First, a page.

Jenny Lewis brings rainbows and euphoria to Union Transfer
I like to think that, even if her job was being the polar opposite of a musician (earplug fitter, I suppose), Jenny Lewis would still find use for a rainbow pantsuit. Her Technicolor garb matches the widescreen sound she’s explored since the last days of Rilo Kiley, right up to this year’s stellar solo effort The Voyager. Lewis brought an abridged version of her lively stage show to our XPoNential Music Festival this past summer, which featured guest appearances by members of Dawes and The Voyager‘s producer, Ryan Adams. Back on her own (and aided by a real wrecking crew of a backing band), Lewis returned on an unseasonably balmy evening for a sold-out show at Union Transfer.
For as big as the scope of Lewis’ music has gotten in the past few years, the night began on an intimate and intense note with a set from Philly’s own Waxahatchee. Katie Crutchfield’s cuttingly personal lyrics were delivered in a stripped-down guitar duo setting, gradually ramping up to include a droning synthesizer. When it came time for Lewis and her band to take the stage, a wash of ocean waves came over the speakers as lights dimly splashed the ombré sunrise backdrop. Rather than beginning with one of the new songs, the set kicked off with a shimmering Rilo Kiley favorite, “Silver Lining.” It’s a testament to Lewis’ consistency and vision that her songs from 2007 (and beyond) sound just as fresh today. A trio of songs from The Voyager followed, including the album’s lead single, “Just One Of The Guys.”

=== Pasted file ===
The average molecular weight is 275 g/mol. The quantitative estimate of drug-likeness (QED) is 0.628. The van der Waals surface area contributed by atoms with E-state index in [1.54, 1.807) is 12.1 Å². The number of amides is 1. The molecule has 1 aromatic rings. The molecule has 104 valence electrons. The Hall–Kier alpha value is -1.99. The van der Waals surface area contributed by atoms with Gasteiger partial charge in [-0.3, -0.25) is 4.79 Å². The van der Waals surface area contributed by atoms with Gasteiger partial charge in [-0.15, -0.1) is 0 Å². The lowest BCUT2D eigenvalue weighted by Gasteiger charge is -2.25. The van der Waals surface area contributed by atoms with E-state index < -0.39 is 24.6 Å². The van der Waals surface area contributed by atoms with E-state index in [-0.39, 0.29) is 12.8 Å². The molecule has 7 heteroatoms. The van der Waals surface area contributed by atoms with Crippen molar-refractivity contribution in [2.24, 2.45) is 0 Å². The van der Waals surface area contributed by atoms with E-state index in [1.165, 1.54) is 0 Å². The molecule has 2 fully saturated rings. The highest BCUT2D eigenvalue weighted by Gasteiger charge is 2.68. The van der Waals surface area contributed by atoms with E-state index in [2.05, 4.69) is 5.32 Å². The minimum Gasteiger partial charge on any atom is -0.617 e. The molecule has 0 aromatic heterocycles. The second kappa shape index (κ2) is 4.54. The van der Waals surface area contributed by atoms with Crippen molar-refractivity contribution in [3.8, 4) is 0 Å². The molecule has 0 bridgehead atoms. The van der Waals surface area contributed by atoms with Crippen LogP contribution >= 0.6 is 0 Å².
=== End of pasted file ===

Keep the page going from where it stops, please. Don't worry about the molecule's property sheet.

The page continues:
Impressive deep tracks from Acid Tongue and Rabbit Fur Coat (as Lewis put it, “RFC. Not to be confused with KFC.”) along with a well-chosen cover of “Shakedown Street” showed off the band’s versatility as Lewis leapt upon a downstage riser to punctuate her declarations. About a dozen oversized balloons appeared during “A Better Son / Daughter” and were bounced around the audience as the main set transitioned to the encore. After a few acoustic readings of early songs, the band returned for “She’s Not Me,” which they had performed on Late Night with Seth Meyers the night before. A still-euphoric crowd coaxed Lewis (who had already changed into jeans and embarrassingly, by her own admission, one of her own tour shirts) back for a closing rendition of her new album’s title track. A visibly moved Lewis waved goodbye at the end of the show, and if everyone in the place could’ve given her a hug or high-five, they’d have done so in a heartbeat.